Dr. Shah: So, at our practice, you know, we were very intentional about the entire journey. And we do this by having them sign a symbolic contract, actually, with our practicing. The first line is I'm going to go on GLP one medications with Nextel and I'm going to use the time period to change my relationship with food. And then we have a lot of different kinds of Mitch are like action items basically, on this contract that they say and agree that they will do number one is we give them a few books to read, such as food by Dr. Hyman is one of the ones I use I use glucose revolution your book like we give everyone these breathing assignments. Secondly, CGM. So we CGM is, I think, an incredibly powerful tool to understand for your end of one year, one person, how does food affect you? So we use CGM for a certain amount of time and Ashley helps us monitor that. We also have them get a bioimpedance scale so they can track the trend of their skeletal muscle mass and putting these habits into place. And putting these kind of following your health journey with biomarkers and a place from the very beginning really sets us up for the long term eventuality of we will wean you off this medication, although we have very specific goals, we talked about what is our fat mass goal? What is our skeletal muscle, and that's when we start weaning you off? There's one caveat is that there will be you know, we're humans, and we live a life, right? Life goes up and down. There's gonna be situations where you might need to be honest, again, there's not like, you're never gonna take it again. Right. But we do have an endpoint for this first journey. Right? That's how we describe it. 

Koff: I know what you said there, too. Because part of what we're doing is we're helping people use wearables, and we're helping them be empowered with under with with wearables, and like the silly experiments that I was describing, that provides such good information in the moment. And we want them to be empowered to be able to assess themselves to an extent. So I don't ever recommend that somebody uses a continuous glucose monitor without it doesn't have to be my team or without a coach and, or a clinician who knows how to interpret the data, or to have you do experiments while you're on there. Because just that data collection can often have people sort of evaluate things like I had somebody who was like, super upset that after his workout, his content, his blood sugar was high, like I spiked after my workout, it was a great workout. So I had to actually gamify it for him, because if I didn't gamify it for him, he wasn't. So what we did was I said, I want us to aim to see if in 45 minutes you can be back down to 100. And so we played with over the course of the next couple of weeks, what were different interventions that he could do after that same workout to see if he could get down there. So that's what my team we work with the for the glucose monitor. But when we do that we we come in, and we're always saying we're going to give you those experiments and monitor those results. Rather than have you just look at this specifically by yourself. Because humans will and especially the we'll call it the layperson, but even my practitioner colleagues will misinterpret our own data based on our emotions in the moment. So another part of this again, comes back to this entire journey should be a partnership and I think that's one of the things to me that feels I'm not sure how like we go back to the surgery days like bariatric surgery. whatever one wants to say about it was designed and insurance companies dictated and then I think Even people are paying out of pocket followed this model to be a collaborative partnership that was ongoing. And that was it was really important from the beginning, you had a dietician, you had a social worker, you had a nurse, given that the surgeon basically just evaluated how the surgery was doing, you know, never we had the other. We're not doing that in this GLP one space, and it's extremely dangerous. It's extremely dangerous.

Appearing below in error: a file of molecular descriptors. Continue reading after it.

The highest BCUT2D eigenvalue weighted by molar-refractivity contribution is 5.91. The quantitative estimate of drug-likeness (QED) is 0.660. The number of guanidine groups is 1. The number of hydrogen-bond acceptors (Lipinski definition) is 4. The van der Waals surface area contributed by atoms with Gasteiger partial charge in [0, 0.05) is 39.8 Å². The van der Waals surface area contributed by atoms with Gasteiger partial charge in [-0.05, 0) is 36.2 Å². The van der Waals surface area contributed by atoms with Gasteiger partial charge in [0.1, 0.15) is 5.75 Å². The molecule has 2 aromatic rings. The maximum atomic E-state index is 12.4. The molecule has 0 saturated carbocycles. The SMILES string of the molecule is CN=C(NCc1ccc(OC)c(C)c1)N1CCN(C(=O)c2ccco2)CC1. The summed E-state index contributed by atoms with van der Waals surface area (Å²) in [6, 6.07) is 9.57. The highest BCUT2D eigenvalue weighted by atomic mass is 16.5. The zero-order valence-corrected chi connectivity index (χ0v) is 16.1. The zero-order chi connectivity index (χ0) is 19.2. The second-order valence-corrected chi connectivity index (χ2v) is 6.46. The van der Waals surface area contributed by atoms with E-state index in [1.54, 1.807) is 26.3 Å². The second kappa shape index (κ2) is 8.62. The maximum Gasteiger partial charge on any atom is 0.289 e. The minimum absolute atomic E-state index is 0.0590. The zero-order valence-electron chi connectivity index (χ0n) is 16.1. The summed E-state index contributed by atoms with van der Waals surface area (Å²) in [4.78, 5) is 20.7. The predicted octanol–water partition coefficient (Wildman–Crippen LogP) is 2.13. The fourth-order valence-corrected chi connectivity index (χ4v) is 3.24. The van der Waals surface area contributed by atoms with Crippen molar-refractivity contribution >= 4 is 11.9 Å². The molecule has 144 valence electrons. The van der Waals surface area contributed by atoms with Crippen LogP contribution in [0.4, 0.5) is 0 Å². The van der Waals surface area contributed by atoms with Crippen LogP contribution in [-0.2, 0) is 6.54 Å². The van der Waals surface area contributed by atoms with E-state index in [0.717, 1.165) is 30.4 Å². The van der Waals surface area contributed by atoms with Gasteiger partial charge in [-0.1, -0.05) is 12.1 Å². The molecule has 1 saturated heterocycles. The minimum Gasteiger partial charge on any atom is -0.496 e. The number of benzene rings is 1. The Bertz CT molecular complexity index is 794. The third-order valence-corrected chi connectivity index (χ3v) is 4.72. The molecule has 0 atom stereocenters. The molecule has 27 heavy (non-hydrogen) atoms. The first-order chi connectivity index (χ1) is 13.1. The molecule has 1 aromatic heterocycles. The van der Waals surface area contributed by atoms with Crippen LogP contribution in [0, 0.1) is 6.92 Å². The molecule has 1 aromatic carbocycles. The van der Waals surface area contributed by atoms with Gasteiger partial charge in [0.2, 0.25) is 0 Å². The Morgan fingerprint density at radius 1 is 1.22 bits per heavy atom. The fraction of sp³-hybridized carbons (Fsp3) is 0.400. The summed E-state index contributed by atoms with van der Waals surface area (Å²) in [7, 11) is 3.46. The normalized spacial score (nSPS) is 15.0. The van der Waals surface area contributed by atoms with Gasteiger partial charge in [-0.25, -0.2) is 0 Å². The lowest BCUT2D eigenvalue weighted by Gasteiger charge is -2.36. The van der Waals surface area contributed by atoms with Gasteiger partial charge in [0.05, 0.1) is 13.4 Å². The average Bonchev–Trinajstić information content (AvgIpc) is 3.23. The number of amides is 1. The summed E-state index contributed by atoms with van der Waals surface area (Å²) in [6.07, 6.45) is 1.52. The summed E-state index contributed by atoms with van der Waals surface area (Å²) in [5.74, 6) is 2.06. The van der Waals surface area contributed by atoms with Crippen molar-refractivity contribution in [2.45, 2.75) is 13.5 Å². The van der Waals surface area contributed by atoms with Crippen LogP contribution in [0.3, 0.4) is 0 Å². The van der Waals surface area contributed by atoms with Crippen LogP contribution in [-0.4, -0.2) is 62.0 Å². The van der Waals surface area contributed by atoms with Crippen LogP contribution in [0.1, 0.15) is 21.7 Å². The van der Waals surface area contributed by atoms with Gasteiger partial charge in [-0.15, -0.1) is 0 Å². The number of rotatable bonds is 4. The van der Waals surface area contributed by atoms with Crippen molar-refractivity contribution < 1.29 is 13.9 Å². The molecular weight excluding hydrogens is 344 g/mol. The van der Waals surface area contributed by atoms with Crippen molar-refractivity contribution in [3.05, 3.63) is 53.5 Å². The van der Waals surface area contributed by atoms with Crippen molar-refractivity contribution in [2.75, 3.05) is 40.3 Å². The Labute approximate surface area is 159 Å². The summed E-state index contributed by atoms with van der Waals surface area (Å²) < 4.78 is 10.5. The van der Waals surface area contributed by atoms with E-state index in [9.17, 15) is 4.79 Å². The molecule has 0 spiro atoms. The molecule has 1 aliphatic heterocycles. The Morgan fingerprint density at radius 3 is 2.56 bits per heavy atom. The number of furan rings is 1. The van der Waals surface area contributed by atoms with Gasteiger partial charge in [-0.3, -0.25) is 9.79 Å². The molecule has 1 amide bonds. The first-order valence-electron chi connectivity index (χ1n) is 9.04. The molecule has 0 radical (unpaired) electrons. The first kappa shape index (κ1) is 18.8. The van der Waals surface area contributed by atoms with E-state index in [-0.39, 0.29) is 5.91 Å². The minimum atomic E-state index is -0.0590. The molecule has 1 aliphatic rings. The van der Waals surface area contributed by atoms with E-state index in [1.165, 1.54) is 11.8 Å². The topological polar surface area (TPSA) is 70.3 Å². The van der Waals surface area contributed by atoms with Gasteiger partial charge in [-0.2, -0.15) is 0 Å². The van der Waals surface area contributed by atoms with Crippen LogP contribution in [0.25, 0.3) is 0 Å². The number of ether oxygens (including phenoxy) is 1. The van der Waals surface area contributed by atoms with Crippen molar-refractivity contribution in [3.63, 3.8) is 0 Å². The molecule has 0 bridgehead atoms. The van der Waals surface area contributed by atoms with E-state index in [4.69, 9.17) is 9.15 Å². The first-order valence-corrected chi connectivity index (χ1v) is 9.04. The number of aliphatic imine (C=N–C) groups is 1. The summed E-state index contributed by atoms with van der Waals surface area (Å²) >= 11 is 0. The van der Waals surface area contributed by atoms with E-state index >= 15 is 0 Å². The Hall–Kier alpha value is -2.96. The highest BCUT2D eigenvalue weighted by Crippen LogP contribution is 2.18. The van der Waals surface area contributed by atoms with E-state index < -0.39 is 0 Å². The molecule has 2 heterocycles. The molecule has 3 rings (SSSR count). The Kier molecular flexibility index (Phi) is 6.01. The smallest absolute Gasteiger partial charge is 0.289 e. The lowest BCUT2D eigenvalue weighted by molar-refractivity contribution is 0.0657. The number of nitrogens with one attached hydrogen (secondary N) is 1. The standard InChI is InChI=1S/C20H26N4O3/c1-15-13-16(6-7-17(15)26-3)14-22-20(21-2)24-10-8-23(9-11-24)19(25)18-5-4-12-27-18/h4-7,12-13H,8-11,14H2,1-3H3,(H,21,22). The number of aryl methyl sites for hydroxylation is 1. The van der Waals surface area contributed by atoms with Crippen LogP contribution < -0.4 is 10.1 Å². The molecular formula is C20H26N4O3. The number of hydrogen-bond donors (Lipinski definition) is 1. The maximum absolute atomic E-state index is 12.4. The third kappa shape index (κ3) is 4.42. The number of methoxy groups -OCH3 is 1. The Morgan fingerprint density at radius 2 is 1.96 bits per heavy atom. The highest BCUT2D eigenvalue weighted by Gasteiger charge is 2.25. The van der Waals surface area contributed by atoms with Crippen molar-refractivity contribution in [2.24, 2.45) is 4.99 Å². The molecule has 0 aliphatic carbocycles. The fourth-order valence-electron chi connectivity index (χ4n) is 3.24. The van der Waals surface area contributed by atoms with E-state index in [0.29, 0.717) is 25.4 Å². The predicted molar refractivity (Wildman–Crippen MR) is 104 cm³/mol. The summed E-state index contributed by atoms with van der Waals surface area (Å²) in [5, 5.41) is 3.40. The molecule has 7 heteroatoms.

Dr. Shah: I used to do bariatric surgery. And I can tell you that without the team supporting me, so we had a psychologist, actually, on the team, we had nutritionist on the team, we had plastic surgeons, and we have this entire team of people that went through the bariatric surgery journey with the patient and GOP ones are creating the same effect massive weight loss of a small amount of time, and definitely needs a team approach. Yeah.

St. Onge: I love what you said, Ashley, about it being a medication and that with any medication, you go off and the effects are going to be reversed.

Koff: And it’s the same with supplements. If I take magnesium every night, and then I stopped taking magnesium, I'm going to notice a difference. I think there are degrees of severity, you know, on that part. Now, for me, I would probably equate not taking magnesium at night with going off of an agonist because I'd be so stressed about the poor sleep. But I think we have to look at that. And also as clinicians be able to be a voice of reason, in social media, in the media, in these conversations, of saying, like not being part of the fear mongering, that's like, Oh, if you go here, if you go on this, you're gonna have to stay on it for life. No, if you make a conscientious decision to go on this, you need to have a plan as your life habits and that's the same with every single medication. Yeah.

St. Onge: Well, that's really all I have for you guys. Thank you so much, again for joining me, and I hope you enjoy the rest of the conference. 

Dr. Shah: Thanks. Really appreciate it. 

Koff: Thank you. Thank you. 

St. Onge: Thanks for listening. We'd like to thank Scott Holmes and Kevin McLeod for providing us with our theme songs. Be sure to visit our website, or send us an email at [email protected]. Remember to like and subscribe to our show. And stay tuned for more live podcast interviews in the next few weeks.

Editor's Note: Transcripts are autogenerated.